Tuesday, June 24, 2014

99% of Marketing Spending is Wasted

John Wannamaker is credited with saying "50% of the advertising spending is wasted - the problem is I do not know which half".  But he was wrong.  99% or even more of the advertising $ that are spent are wasted but the 1% more than pays for the advertising.

The Atlantic printed an article that basically says internet advertising does not work.  See the article here.  They used examples of people searching for a product who already had decided what to buy.  I agree, this is a high % of the people.  What they did not use as examples of people who had non-buying intent but were good targets.

For example, if I type buy Nike shoes - I have likely decided to buy Nike's.  If I Google good running shoes, I am open to suggestions.  Or if I Google 10K races, I am also likely a buyer.  And advertisers use retargeting so I may get a running shoe ad the next day when I am searching something completely different.

I wrote an article a while ago on "The Fallacy of ROI on Marketing" and reused the concept in my book "Zero to $2 Billion - The Marketing and Branding Story Behind the Growth".  The gist of it is - consumers buy for a variety of reasons.  It might be because they saw the billboard or the truck or the Superbowl ad or the internet ad.  It is rarely just one impression - it is the "accumulation" effect.

Marketing success really is about math but you never know some of the variables.  In its simplest.  Spend $1,000 that is viewed (or presented) to 1,000 people and get 100 leads that turn into 3 buyers that generate $500 in margin each and you have a profitable business that can scale.   In this example, only 3 people in the 1,000 bought so it could be argued that 99.7% of the advertising spend was wasted.

Marketing is a bit like sales as far as success rates goes.   Great sales people have abysmal closing rates.  Many sales people can make good money for themselves and their companies by only closing 1 in 10 or 1 in 15 prospects.  It is about numbers.

And speaking of advertising, there is an interesting blog post on deception in advertising that has a cute infographic (now you see why I try to avoid fast food)


There is another interesting article in the Atlantic that says that people lie about what they read.  They do not really want hard news.  What they really watch is sports and entertainment.  I can sort of see this.  People want to be thought of as being thoughtful and informed and would not want everyone to know they follow more shallow topics mostly.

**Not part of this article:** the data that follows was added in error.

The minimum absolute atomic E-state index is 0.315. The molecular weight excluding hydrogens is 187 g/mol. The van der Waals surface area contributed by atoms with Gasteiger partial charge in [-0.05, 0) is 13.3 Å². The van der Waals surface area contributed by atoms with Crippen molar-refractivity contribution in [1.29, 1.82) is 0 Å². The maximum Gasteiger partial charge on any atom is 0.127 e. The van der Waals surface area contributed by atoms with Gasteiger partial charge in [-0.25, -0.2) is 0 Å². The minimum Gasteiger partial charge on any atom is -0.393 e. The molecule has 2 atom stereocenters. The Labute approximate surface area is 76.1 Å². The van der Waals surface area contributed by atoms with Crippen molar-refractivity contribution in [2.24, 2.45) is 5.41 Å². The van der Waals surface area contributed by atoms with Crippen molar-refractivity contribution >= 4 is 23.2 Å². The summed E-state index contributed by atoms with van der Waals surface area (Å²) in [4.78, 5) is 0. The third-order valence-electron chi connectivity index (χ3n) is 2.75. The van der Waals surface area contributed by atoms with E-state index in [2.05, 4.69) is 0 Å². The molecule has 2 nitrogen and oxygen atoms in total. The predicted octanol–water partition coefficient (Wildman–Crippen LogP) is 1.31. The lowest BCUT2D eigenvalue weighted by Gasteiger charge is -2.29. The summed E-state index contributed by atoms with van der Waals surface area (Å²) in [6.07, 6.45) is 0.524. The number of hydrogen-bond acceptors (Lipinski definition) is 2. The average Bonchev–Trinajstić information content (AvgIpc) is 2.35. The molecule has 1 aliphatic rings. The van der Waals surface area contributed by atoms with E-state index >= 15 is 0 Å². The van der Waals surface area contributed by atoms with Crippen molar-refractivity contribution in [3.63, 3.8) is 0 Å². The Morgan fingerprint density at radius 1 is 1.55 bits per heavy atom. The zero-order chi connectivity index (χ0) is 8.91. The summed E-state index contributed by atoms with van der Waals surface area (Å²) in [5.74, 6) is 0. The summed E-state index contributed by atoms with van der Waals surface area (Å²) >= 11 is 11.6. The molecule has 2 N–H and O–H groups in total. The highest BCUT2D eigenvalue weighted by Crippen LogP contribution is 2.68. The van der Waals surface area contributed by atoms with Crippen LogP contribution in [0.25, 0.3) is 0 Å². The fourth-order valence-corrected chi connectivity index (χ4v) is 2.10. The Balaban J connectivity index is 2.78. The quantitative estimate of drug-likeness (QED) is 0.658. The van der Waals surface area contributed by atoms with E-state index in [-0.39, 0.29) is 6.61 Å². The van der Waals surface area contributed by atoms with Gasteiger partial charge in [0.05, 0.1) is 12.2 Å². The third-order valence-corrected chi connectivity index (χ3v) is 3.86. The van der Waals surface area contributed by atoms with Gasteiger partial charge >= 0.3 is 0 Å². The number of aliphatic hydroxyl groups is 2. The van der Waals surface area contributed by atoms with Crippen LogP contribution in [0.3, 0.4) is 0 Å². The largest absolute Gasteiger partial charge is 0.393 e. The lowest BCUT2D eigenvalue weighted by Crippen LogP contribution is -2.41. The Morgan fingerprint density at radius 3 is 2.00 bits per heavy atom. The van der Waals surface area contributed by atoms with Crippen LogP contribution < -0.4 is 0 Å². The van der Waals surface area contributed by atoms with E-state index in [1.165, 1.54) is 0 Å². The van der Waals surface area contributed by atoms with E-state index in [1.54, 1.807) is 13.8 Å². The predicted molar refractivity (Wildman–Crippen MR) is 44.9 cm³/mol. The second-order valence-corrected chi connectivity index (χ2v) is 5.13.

And in keeping with the Time Management theme.  This is an article on 40 ways to stop procrastinating.   I am concerned that posting the link will reduce my blog readership though.

And a shout out for one of my investments that made Profit Magazines fastest growing companies (#54) - Iotum (they do freeconference.com)

Wednesday, June 11, 2014


“Simplicity is prerequisite for reliability.”

Edsger W. Dijkstra  

He wrote an all time classic book on programming called "A Discipline of Programming".

I have not done much programming for a long time but most of the same principles apply today as applied when Dijkstra wrote his book.  In his book he emphasizes common sense.

Programming is one area that complexity kills.  The greater the complexity, the greater the chance of error, the more difficulty to make changes and the less scalable things become.

The biggest mistake most companies and programmers make that I see is programming before planning.  I have a huge sense of urgency and want to get things done.  But in product development, it is best to plan more and better and program less.

I also see a failure of many companies to sell.  Many tech start ups are lead by founders who are strong on tech and product management but lack sales interest.  Nothing like sales to real customers to keep a product relevant.

I can see some of the programming principles can apply to my life organization.  Simplify to live easier.